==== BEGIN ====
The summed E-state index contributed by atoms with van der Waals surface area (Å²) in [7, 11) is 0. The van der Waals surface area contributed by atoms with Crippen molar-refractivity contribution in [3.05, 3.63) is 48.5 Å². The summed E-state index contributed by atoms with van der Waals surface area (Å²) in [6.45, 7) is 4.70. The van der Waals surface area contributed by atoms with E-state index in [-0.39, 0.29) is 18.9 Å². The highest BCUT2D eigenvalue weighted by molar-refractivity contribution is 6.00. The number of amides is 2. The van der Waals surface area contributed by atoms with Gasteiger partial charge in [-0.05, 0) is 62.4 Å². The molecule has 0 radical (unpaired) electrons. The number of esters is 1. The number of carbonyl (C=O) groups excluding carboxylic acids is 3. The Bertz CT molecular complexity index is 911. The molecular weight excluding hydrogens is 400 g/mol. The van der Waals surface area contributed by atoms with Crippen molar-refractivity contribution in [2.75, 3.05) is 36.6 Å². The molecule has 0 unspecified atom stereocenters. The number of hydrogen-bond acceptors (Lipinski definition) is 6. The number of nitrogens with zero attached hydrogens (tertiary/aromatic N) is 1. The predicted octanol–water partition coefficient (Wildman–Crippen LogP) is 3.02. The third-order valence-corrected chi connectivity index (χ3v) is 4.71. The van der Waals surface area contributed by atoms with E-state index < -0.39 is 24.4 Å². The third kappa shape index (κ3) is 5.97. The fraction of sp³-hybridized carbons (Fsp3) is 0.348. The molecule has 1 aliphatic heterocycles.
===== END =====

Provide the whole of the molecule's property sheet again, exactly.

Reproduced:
The summed E-state index contributed by atoms with van der Waals surface area (Å²) in [7, 11) is 0. The van der Waals surface area contributed by atoms with Crippen molar-refractivity contribution in [3.05, 3.63) is 48.5 Å². The summed E-state index contributed by atoms with van der Waals surface area (Å²) in [6.45, 7) is 4.70. The van der Waals surface area contributed by atoms with E-state index in [-0.39, 0.29) is 18.9 Å². The highest BCUT2D eigenvalue weighted by molar-refractivity contribution is 6.00. The number of amides is 2. The van der Waals surface area contributed by atoms with Gasteiger partial charge in [-0.05, 0) is 62.4 Å². The molecule has 0 radical (unpaired) electrons. The number of esters is 1. The number of carbonyl (C=O) groups excluding carboxylic acids is 3. The Bertz CT molecular complexity index is 911. The molecular weight excluding hydrogens is 400 g/mol. The van der Waals surface area contributed by atoms with Crippen molar-refractivity contribution in [2.75, 3.05) is 36.6 Å². The molecule has 0 unspecified atom stereocenters. The number of hydrogen-bond acceptors (Lipinski definition) is 6. The number of nitrogens with zero attached hydrogens (tertiary/aromatic N) is 1. The predicted octanol–water partition coefficient (Wildman–Crippen LogP) is 3.02. The third-order valence-corrected chi connectivity index (χ3v) is 4.71. The van der Waals surface area contributed by atoms with E-state index < -0.39 is 24.4 Å². The third kappa shape index (κ3) is 5.97. The fraction of sp³-hybridized carbons (Fsp3) is 0.348. The molecule has 1 aliphatic heterocycles.